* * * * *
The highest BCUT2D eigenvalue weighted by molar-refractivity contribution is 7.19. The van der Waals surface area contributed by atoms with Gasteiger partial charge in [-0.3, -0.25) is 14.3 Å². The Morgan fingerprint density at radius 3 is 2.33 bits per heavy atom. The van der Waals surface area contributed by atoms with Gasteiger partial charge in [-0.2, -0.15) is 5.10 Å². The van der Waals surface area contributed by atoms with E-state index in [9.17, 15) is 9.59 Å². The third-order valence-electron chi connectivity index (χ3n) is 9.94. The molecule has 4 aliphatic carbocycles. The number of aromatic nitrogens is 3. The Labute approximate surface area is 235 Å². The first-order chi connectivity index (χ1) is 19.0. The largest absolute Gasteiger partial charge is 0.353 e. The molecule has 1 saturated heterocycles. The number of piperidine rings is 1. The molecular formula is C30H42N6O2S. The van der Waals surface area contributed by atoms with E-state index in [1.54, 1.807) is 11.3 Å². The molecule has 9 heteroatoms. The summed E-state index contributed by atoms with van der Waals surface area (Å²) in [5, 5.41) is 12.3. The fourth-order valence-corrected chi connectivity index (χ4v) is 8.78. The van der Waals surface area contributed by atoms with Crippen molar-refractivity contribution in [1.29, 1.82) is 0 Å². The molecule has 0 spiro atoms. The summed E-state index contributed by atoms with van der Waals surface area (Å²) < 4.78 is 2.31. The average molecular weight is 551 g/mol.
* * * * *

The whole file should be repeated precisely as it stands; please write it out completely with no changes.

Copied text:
The highest BCUT2D eigenvalue weighted by molar-refractivity contribution is 7.19. The van der Waals surface area contributed by atoms with Gasteiger partial charge in [-0.3, -0.25) is 14.3 Å². The Morgan fingerprint density at radius 3 is 2.33 bits per heavy atom. The van der Waals surface area contributed by atoms with Gasteiger partial charge in [-0.2, -0.15) is 5.10 Å². The van der Waals surface area contributed by atoms with E-state index in [9.17, 15) is 9.59 Å². The third-order valence-electron chi connectivity index (χ3n) is 9.94. The molecule has 4 aliphatic carbocycles. The number of aromatic nitrogens is 3. The Labute approximate surface area is 235 Å². The first-order chi connectivity index (χ1) is 19.0. The largest absolute Gasteiger partial charge is 0.353 e. The molecule has 1 saturated heterocycles. The number of piperidine rings is 1. The molecular formula is C30H42N6O2S. The van der Waals surface area contributed by atoms with E-state index in [1.54, 1.807) is 11.3 Å². The molecule has 9 heteroatoms. The summed E-state index contributed by atoms with van der Waals surface area (Å²) in [5, 5.41) is 12.3. The fourth-order valence-corrected chi connectivity index (χ4v) is 8.78. The van der Waals surface area contributed by atoms with Crippen molar-refractivity contribution in [1.29, 1.82) is 0 Å². The molecule has 0 spiro atoms. The summed E-state index contributed by atoms with van der Waals surface area (Å²) < 4.78 is 2.31. The average molecular weight is 551 g/mol.